As per his agreement with the U.S. Department of Education, Texas Education Commissioner Michael Williams has submitted a new teacher evaluation model this week that uses student test scores as one of the components for measuring a teacher's success.
The teacher evaluation system is part of the waiver that allowed Texas to opt out of No Child Left Behind. This week Williams released the final draft of that evaluation, an evaluation that counts 20 percent from students' standardized test scores.
Rob D’Amico with the Texas chapter of the American Federation of Teachers calls this component a misuse of high-stakes testing.
“It’s been found faulty in research nationwide and even if it’s 20 percent it’s a misuse of that value-added measure, and in fact it allows districts to increase that percentage of using students’ test scores for evaluations,” D'Amico said.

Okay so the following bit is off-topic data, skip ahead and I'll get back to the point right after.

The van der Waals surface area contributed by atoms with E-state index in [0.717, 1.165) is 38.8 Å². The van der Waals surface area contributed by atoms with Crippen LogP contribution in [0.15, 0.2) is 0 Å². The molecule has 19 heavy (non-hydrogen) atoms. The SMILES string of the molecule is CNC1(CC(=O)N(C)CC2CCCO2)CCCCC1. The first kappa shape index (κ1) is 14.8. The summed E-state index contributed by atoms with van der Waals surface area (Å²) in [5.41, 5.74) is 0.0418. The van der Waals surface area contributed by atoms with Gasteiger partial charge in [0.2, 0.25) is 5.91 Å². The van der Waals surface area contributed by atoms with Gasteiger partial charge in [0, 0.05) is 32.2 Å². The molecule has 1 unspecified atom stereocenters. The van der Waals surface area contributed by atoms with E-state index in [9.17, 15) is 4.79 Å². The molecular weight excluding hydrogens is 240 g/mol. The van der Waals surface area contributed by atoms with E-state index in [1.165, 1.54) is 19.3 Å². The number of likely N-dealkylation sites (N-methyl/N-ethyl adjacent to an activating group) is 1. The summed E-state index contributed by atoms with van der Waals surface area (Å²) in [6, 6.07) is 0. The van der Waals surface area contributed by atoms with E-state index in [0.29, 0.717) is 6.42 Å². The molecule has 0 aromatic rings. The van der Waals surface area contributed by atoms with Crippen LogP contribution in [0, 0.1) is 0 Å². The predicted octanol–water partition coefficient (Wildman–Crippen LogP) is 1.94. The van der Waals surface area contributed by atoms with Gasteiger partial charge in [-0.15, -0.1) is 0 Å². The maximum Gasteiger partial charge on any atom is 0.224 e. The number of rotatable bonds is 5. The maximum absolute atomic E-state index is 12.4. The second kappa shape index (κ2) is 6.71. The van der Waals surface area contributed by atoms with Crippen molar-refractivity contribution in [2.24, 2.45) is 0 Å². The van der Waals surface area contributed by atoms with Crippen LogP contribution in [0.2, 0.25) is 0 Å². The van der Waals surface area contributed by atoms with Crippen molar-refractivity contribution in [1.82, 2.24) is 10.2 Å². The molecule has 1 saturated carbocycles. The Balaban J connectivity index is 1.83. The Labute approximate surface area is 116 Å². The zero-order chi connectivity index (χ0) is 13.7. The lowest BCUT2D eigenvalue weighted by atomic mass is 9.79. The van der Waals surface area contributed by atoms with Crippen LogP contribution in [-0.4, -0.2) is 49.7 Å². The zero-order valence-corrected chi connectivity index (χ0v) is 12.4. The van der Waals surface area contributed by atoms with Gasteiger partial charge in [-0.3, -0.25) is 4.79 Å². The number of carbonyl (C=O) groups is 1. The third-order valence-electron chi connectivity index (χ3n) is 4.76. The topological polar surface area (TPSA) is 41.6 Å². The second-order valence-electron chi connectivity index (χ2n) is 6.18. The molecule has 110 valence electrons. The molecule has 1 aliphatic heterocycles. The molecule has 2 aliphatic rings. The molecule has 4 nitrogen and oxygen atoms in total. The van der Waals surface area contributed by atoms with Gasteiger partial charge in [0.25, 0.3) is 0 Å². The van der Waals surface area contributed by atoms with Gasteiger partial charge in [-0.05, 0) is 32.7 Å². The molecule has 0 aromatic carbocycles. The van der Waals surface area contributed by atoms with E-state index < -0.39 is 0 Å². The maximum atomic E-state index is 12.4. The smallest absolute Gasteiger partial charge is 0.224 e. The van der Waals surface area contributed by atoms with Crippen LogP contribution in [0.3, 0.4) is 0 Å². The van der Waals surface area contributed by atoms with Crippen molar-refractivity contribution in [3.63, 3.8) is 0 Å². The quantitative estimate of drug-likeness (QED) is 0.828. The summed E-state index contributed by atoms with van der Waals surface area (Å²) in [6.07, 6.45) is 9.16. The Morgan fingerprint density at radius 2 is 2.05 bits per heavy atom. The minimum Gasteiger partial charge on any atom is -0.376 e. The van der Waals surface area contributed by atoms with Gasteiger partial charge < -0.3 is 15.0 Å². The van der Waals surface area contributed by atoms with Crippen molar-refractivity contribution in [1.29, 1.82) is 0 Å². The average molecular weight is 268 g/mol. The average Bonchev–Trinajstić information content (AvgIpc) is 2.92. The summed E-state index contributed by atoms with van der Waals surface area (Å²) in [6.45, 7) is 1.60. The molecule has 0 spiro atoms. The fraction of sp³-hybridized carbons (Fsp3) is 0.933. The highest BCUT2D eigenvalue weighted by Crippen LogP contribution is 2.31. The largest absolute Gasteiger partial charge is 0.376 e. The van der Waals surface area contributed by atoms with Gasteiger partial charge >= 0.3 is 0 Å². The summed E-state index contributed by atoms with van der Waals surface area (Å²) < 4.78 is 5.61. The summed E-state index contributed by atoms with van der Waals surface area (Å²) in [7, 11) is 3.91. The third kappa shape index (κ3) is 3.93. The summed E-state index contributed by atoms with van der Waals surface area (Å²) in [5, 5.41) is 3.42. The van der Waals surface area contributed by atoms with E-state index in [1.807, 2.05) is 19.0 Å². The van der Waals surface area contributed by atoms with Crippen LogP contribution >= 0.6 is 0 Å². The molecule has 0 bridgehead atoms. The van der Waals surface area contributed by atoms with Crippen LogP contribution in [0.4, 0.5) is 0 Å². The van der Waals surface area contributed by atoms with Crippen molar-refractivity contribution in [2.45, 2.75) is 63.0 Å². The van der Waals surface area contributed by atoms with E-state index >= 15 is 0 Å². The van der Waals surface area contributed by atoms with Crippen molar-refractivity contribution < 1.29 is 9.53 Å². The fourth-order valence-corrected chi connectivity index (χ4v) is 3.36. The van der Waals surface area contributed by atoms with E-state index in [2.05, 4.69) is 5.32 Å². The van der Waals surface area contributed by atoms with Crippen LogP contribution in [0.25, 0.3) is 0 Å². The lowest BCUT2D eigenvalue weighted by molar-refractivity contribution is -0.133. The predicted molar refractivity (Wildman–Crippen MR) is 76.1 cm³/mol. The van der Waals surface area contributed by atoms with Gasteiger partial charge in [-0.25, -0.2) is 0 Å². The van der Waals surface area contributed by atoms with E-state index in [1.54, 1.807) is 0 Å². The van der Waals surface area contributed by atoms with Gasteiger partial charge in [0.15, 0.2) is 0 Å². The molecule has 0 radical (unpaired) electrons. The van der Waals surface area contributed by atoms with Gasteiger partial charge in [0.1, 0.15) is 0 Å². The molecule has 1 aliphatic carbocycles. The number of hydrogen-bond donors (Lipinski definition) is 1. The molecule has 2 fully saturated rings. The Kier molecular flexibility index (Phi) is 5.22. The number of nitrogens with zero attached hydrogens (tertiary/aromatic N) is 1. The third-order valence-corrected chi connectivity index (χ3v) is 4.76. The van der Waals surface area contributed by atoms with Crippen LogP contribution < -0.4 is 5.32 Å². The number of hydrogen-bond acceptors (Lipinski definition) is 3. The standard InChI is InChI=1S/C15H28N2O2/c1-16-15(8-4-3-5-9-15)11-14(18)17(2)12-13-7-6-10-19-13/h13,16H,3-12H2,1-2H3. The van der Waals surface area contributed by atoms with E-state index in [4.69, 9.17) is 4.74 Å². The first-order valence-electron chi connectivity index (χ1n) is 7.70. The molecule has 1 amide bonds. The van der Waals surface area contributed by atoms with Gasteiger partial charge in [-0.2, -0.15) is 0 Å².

But the other thing not sitting well with teacher unions is who the state used to design the plan, SAS Institute, which is part of a lawsuit involving Houston ISD.
"SAS Institute, the company used to design Houston ISD’s teacher evaluation system, is also the same company used by TEA for the state model," D'Amico said. "But the TEA’s associate commissioner, Michelle Moore, says the two evaluation systems are completely different."
"We’re not running the Houston model," Moore said. "We contracted with SAS because they are the experts in the field. We wanted to make sure we were working with folks that have proven capacity and experience in rolling out initiative on a large school or statewide."
Houston ISD alleges the SAS evaluation system varies too much because of the student test score component. The state teacher evaluation also uses classroom observations and a formal assessment.